About the handbook
Every year, thousands of people cross national borders in the hope of escaping persecution and abuse, war, oppression, general insecurity, and difficult living conditions. Most aim to establish a new life in a safe environment, and few have specific countries in mind. They want to flee war and violence or get out of misery and into countries that can offer safety and better conditions.
Among those who flee, there will be people who have been exposed to serious abuse, including various forms of sexual abuse, in the form of sexual violence and torture, human trafficking, slavery-like situations and extreme humiliation. This may have occurred prior to flight in the context of armed conflict in the country of origin, in the context of arrest and detention as part of political activity or human rights work. It may also have occurred during the journey to a new country.
We wanted to write this handbook to raise awareness and knowledge about sexual violence and abuse against boys and men during migration and in armed conflict and the consequences this has for the individual and for society. At the same time, we want to describe possible ways to meet and support people who have been exposed to such violence.
Psychological health problems among male survivors of sexual violence are, due to barriers and poor knowledge, a theme that is little mentioned and therefore not met with necessary measures. At the same time, we know that this type of violence can cause serious short-term and long-term psychological problems for the individual survivor. Knowledge about ways to address the problem needs to be strengthened and made available, especially among those who in their daily work meet those who may have been violated. We want to contribute to more people in this vulnerable group getting the help they need within existing services.
We know that early help and support are very important for physical and mental health and rehabilitation. At the same time, we know that men who have been exposed to this kind of violence, rarely report it and therefore do not receive the necessary medical and psychological treatment. Based on the knowledge of health workers in mental health care, it is reasonable to state that only a small proportion of boys and men in general but also asylum seekers, refugees, and so-called undocumented migrants receive psychological treatment in the specialist health service.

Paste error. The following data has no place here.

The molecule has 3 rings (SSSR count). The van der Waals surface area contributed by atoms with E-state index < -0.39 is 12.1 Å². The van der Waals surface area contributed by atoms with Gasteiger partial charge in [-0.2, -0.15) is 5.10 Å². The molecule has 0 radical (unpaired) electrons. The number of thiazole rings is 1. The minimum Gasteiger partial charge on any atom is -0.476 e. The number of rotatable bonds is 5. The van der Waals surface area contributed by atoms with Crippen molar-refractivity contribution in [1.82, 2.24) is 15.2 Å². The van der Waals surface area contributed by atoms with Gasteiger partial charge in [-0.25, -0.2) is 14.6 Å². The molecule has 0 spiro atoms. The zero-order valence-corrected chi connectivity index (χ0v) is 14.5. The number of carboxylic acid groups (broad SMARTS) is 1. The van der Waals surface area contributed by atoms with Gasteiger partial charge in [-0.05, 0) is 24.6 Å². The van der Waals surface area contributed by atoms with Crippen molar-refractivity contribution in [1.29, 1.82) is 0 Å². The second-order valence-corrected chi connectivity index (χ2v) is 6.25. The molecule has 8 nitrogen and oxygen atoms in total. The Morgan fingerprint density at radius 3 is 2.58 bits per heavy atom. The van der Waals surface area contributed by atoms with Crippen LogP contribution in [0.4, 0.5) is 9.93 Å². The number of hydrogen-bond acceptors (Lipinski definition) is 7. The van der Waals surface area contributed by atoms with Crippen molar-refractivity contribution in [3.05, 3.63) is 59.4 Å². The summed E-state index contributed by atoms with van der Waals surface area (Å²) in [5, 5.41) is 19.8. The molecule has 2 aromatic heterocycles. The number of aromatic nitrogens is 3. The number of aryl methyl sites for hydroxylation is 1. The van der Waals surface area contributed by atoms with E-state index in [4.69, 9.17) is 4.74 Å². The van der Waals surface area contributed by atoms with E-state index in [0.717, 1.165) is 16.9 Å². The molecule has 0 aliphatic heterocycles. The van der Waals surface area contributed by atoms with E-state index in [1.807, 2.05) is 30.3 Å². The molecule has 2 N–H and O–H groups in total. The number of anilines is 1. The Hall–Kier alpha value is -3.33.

This is not a therapy manual. It is intended to contribute to a better understanding of trauma and to provide practical approaches to helping, including suggestions for approaches and ways of dealing with problems or reactions that individual survivors may have. The handbook can be a tool for counselors who meet young men and boys who they assume may have been exposed to sexualized violence and help to meet their psychological needs in the best possible way. Questions and assessments related to referral to other help, and to reaching an agreement with the individual on further follow-up of the problems. The handbook can be read, studied, and discussed, and the exercises can be tried out and used in group work on this topic, as well as in direct work with vulnerable people. We hope that the handbook can complement and extend the knowledge and understanding of this issue for all those involved in this field.
The handbook has been developed for professionals who wish to provide culturally sensitive psychosocial support and assistance to boys and men who have survived gender-based violence (GBV) and sexual trauma during disasters, conflicts, and crisis situations, during migration, or after arriving in a safer place. The handbook places special emphasis on a culturally sensitive approach in order to meet men and boys of all ages, cultural, and religious backgrounds, and sexual orientations. The aim is that psychosocial support for vulnerable boys and men is strengthened and that more people in this vulnerable group receive the help and support they need.